In this episode of The Strategic Nonprofit Podcast, Tom is joined by Brenda Southam, the Executive Director of Realestate Institute of British Columbia (REIBC), to discuss what good NPO governance looks like.
- Beyond Carver: The Complementary Model of Board Governance
- Comparing 3 Nonprofit Board Governance Models – Traditional, Carver, and Complementary
- The Role of Nonprofit Governance Committees
Processing New Board Members|Good NPO Governance
Board manuals should be given to every board member at their first meeting and then need to be tasked with understanding and absorbing all policies and previous minutes; all new members must understand what’s going on. An employee’s first year on the board will always be challenging, so it allows them to contact other board members if they need more clarification about what’s going on and what’s happening.
Evaluating Your Board & Members |Good NPO Governance
In a Board Evaluation, you aim to evaluate what’s happening on the board agenda and what shouldn’t be. As Brenda explains, “We talk about if everyone was involved. Was everyone talking around the table? Or was it just being run by two people?”. It’s all about ensuring your mission, vision, and employees are aligned while also providing other crucial aspects are met. Considerations such as, “Did we keep things in line with our membership?” and “Are we making sure that we’re talking to all of the different groups that we have?”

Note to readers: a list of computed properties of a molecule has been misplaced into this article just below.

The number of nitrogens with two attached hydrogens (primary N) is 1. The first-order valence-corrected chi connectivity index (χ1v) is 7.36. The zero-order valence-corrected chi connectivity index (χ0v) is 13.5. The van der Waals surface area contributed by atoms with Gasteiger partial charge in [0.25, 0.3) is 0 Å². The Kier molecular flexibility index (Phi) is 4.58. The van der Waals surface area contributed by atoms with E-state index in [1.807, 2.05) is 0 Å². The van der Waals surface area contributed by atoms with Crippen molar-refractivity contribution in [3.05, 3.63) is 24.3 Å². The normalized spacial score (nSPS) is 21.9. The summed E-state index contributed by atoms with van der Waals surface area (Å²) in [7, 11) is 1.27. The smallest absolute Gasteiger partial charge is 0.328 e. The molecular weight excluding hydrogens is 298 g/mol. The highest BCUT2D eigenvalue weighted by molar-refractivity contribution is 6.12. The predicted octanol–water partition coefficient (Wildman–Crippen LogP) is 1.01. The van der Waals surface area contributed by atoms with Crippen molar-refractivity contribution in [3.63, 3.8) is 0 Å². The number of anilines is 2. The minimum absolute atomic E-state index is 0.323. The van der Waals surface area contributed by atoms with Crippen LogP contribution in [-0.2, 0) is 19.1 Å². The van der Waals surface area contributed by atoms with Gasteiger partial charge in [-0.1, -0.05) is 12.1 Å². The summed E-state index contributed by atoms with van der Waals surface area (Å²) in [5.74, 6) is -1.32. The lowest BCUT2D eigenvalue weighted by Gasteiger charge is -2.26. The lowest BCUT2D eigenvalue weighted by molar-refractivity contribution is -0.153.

So that’s an overall board assessment, but each board member does it. So each board member answers the questionnaire. How are we doing as a board? And then, employees have a self-assessment; however, these remain private to the employee.
A Self-Assessment, however, is up to the employee to complete. Although, you should aim to encourage a twice-yearly reminder to ask, “Have you looked at your self-assessment lately? Just making sure you’re taking a look at it and seeing how you’re doing.”
Need a template to evaluate the performance of your board?
The Complementary Model of Board Governance
For years, there were only two distinct governance models for the not for profit community—either the Traditional Model or the Carver Model. However, Ten principles underline the Complementary Model. Some of them are unique to the Model; others are common to the Carver and Traditional governance models. Nonetheless, in combination, the ten create a governance and management environment that many not for profits will find highly effective, successful, and rewarding.
Need help increasing your nonprofit’s effectiveness?
An efficient board starts with the implementation of an effective governance model.
AMC’s governance training helps nonprofit boards navigate governance and management to stay focused on their organization’s mission and visions. It includes valuable tools and clear guidance to address many not-for-profit organizations’ governance challenges.
Join NPO Academy’s Online Board Governance Training and implement the Complementary Model of Board Governance to build an effective partnership between the volunteer board, CEO and staff.